I’ve professed my love of poetry here on the blog in the past. I’ve given you my Ten Favorite Poetry Books for Children. But I don’t think I’ve ever admitted that sometimes it can be difficult to bring my danger-loving, adventure-seeking kid into the wonderful world of versed words. Sometimes poetry for kids is tricky.
I found a solution when our local library hosted author Skila Brown; she came to present her new book, Slickety Quick: Poems about Sharks, which includes fourteen shark infested poems.
This is the perfect poetry book for Simon.
I ordered Slickety Quick: Poems about Sharks, and it came two days before the library program. Simon spied it, and we read together. I read the rhyming rhythmic poems about a crunching, gnashing tiger shark, the cheetah-torpedo-bullet fast mako shark, the monster-mouthed megamouth shark, the terrifying goblin shark, and a slickety quick cookie cutter shark. Poem after poem, Simon was intrigued by the vast differences between each shark. After I would read a poem, Simon would read the amazing shark facts found on each page.
At the library program, Skila Brown read her poems to us.
Skila was amazing. I had the opportunity to read the final poem, “Hammerhead Shark” (a poem for two voices), with her. To read this one, two people read at the same time. One person reads the voice of the hammerhead shark and the other person reads the voice of the angelfish. The words play together like music while everyone learns about the symbiotic relationship between these two sea creatures.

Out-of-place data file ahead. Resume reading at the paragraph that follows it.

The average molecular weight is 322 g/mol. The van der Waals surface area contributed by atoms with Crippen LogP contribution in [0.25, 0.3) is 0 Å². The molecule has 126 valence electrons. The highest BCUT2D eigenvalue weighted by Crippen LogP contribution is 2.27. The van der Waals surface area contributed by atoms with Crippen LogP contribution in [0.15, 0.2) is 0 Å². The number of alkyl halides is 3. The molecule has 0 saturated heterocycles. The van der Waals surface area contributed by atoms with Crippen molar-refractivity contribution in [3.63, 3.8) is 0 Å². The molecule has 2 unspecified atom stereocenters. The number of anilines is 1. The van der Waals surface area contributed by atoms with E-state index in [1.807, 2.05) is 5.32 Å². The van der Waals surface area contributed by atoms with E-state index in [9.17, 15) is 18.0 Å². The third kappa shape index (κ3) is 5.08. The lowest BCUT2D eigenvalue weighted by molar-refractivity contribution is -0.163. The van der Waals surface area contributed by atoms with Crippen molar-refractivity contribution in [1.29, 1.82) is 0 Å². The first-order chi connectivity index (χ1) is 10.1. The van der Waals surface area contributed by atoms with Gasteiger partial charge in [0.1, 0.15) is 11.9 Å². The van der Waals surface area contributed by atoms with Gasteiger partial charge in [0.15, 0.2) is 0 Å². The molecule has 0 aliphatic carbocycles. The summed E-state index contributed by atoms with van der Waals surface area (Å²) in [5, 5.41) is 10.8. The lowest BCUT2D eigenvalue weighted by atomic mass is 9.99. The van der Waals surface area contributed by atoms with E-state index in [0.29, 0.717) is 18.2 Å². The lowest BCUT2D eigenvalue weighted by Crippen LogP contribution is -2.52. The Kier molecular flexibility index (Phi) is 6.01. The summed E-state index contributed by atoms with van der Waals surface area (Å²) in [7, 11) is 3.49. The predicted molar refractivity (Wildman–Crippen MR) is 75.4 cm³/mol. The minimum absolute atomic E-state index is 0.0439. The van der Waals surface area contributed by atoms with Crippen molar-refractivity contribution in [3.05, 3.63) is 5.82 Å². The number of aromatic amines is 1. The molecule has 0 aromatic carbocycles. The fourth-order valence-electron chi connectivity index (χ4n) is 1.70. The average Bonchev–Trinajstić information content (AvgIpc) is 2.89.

Inspired Learning from Slickety Quick: Poems about Sharks
A great book always lends itself to more learning opportunities. Here are eight ways to extend the learning for this book, but I am sure there are many more!
Write a Concrete Poem
Read the first poem together, “Great White Shark,” Ask your student if he sees this poem as a shape. What is it? Look through the book and find other shape poems. Discuss them together. Encourage your student to write a shape (concrete) poem. You may even want to try the Theme Poem Web Interactive.
Learn about Rhyme Scheme
Read “Wobbegong” together. Find the words that rhyme. If your student is ready, help him write out the rhyme pattern on a piece of paper or introduce the concept of rhyme scheme. If you are feeling poetic, try writing a poem together that has the same rhyme scheme.
Watch a Video of a Frilled Shark
Read “Frilled Shark” and watch this video about a frilled shark. Fascinating! Your student may also want to watch this video about the goblin shark after you read the corresponding poem. Find online photos and videos of the other sharks your student is interested in, too. As always, please preview videos before showing to children.
Discuss Choices Poets Make
Read “Mako Shark” together. Simon asked Skila why hadachance appears as one word. She told us she wanted the reader to read that really fast! Why would the author want that read quickly? Discuss with your student.
Read “Angel Shark.” What is a crepe? Why did the author use that word to describe angel fish? Help your student understand the comparison by making crepes together. Try this recipe.
Memorize a Poem
Memorizing poetry is important in our homeschool. Choose a poem from the book to memorize together!
Fill a Shark Shape with Words
Use Tagxedo to fill a shark shape with sharkish words.
Write a Shark Report
Choose a favorite shark and do some research. If desired, use the free printable shark report form below. Your student can TYPE right on the form!